At The Motley Fool, we poke plenty of fun at Wall Street analysts and their endless cycle of upgrades, downgrades, and "initiating coverage at neutral." So you might think we'd be the last people to give virtual ink to such "news." And we would be -- if that were all we were doing.

But in This Just In, we don't simply tell you what the analysts said. We'll also show you whether they know what they're talking about. To help, we've enlisted Motley Fool CAPS, our tool for rating stocks and analysts alike. With CAPS, we'll be tracking the long-term performance of Wall Street's best and brightest -- and worst and sorriest, too.

And speaking of the best...
No sooner had Delta Airlines (NYSE:DAL) emerged from bankruptcy on April 30 than investment banker UBS decided the shares weren't airworthy. Calling the firm's earnings guidance for 2008 "a bit too rosy" and arguing that they're not worth paying a premium for, the banker downgraded the shares to "reduce" (that's Swiss for "sell") this morning.

Just how much of a premium does Delta command? Over the 12 months ended in March, the company reported $711 million in operating profit, but a $4.3 billion net loss, on revenues of $17.6 billion. Based on the $8.7 billion market cap Delta commanded when its shares began trading last week, Delta was valued at just under 0.5 times its annual sales. For comparison, that's nearly twice the price-to-sales ratios of American Airlines parent AMR Corp (NYSE:AMR), and previous Delta suitor US Airways (NYSE:LCC), and more than twice the valuation accorded to rival UAL Corp (NASDAQ:UAUA).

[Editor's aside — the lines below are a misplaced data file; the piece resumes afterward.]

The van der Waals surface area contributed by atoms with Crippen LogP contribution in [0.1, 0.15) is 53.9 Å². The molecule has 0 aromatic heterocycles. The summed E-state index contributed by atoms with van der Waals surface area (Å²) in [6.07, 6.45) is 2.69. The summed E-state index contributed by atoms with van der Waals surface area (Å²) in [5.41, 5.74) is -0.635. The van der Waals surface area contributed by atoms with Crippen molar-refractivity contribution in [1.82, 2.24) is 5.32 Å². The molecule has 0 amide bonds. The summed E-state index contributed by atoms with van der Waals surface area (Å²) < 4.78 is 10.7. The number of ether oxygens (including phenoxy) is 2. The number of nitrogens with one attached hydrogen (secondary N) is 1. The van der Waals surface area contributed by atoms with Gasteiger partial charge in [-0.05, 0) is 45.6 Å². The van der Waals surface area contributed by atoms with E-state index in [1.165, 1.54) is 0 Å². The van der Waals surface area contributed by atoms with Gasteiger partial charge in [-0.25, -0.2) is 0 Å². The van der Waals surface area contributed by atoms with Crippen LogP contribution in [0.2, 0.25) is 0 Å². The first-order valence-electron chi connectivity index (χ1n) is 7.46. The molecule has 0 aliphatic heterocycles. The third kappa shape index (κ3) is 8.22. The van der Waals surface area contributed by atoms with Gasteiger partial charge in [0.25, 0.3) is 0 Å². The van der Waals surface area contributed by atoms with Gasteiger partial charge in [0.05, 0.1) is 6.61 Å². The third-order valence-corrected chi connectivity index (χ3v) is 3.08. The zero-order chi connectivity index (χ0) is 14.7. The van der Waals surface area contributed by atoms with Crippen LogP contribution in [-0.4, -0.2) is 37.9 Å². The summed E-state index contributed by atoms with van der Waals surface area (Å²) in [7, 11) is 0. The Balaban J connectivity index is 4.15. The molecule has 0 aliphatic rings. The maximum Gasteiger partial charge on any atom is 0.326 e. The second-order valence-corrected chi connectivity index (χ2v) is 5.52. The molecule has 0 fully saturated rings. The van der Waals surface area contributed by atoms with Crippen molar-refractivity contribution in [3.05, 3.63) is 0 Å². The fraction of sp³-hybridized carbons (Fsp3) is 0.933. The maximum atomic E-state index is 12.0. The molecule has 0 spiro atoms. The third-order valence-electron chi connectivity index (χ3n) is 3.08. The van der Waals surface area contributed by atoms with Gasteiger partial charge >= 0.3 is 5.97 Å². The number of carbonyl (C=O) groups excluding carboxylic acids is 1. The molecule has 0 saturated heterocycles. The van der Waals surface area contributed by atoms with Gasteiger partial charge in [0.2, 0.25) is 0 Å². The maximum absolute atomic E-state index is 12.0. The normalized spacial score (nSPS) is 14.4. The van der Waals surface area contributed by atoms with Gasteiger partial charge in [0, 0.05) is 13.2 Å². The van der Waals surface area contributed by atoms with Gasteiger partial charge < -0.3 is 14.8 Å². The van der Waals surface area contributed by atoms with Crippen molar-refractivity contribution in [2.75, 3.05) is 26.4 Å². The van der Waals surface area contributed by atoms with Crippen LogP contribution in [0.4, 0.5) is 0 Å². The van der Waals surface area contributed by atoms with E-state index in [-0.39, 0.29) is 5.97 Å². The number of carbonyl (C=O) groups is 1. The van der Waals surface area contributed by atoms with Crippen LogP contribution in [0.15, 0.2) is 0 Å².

Commanding higher valuations are discount rivals JetBlue (NASDAQ:JBLU), with a 0.75 P/S ratio, and Southwest (NYSE:LUV) at 1.24. But even among low-cost carriers, Delta's valuation exceeds those of a few competitors, for example ExpressJet (NYSE:XJT) at 0.2.


Operating margin









US Airways






So in a nutshell, what we have here is an airline with close to the worst operating profitability of any of its major rivals. And yet, it's being valued at a price-to-sales ratio that suggests it's top of the heap -- when it just isn't so.

If you ask me, UBS has more than a leg to stand on. What's more, these bankers have a proven record of success, as evidenced by their 91.18 overall rating on Motley Fool CAPS. Unless and until one of its even better-ranked rivals produces a cogent argument for why Delta is worth the price of admission, I'd listen to UBS on this one, folks.

Which CAPS player has the best record on Delta in its oh-so-short history as a newly non-bankrupt company? We've got this air marshal on our radar already. Click here to flag him down. Just don't be surprised when you learn he's no Wall Street analyst, but an ordinary individual investor, like you and me.

Fool contributor Rich Smith does not own shares of any company named above. JetBlue is a Stock Advisor recommendation. You can find him on CAPS, publicly pontificating under the handle TMFDitty, where he's currently ranked 276th out of more than 28,000 raters.